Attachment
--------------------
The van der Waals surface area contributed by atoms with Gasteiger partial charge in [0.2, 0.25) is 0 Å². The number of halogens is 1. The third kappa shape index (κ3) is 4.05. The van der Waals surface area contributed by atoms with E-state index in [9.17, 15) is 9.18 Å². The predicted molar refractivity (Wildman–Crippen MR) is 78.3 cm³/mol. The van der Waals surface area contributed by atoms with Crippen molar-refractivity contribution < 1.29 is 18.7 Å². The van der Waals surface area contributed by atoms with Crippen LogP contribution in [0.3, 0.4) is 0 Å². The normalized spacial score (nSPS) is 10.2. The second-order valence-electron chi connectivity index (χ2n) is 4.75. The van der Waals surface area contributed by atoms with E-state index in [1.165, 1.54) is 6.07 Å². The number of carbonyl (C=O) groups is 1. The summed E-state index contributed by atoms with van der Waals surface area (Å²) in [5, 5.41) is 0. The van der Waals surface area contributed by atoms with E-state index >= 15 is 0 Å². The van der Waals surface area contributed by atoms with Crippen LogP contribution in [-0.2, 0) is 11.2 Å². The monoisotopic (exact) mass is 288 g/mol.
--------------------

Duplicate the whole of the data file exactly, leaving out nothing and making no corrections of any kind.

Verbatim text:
The van der Waals surface area contributed by atoms with Gasteiger partial charge in [0.2, 0.25) is 0 Å². The number of halogens is 1. The third kappa shape index (κ3) is 4.05. The van der Waals surface area contributed by atoms with E-state index in [9.17, 15) is 9.18 Å². The predicted molar refractivity (Wildman–Crippen MR) is 78.3 cm³/mol. The van der Waals surface area contributed by atoms with Crippen molar-refractivity contribution < 1.29 is 18.7 Å². The van der Waals surface area contributed by atoms with Crippen LogP contribution in [0.3, 0.4) is 0 Å². The normalized spacial score (nSPS) is 10.2. The second-order valence-electron chi connectivity index (χ2n) is 4.75. The van der Waals surface area contributed by atoms with E-state index in [1.165, 1.54) is 6.07 Å². The number of carbonyl (C=O) groups is 1. The summed E-state index contributed by atoms with van der Waals surface area (Å²) in [5, 5.41) is 0. The van der Waals surface area contributed by atoms with E-state index >= 15 is 0 Å². The van der Waals surface area contributed by atoms with Crippen LogP contribution in [-0.2, 0) is 11.2 Å². The monoisotopic (exact) mass is 288 g/mol.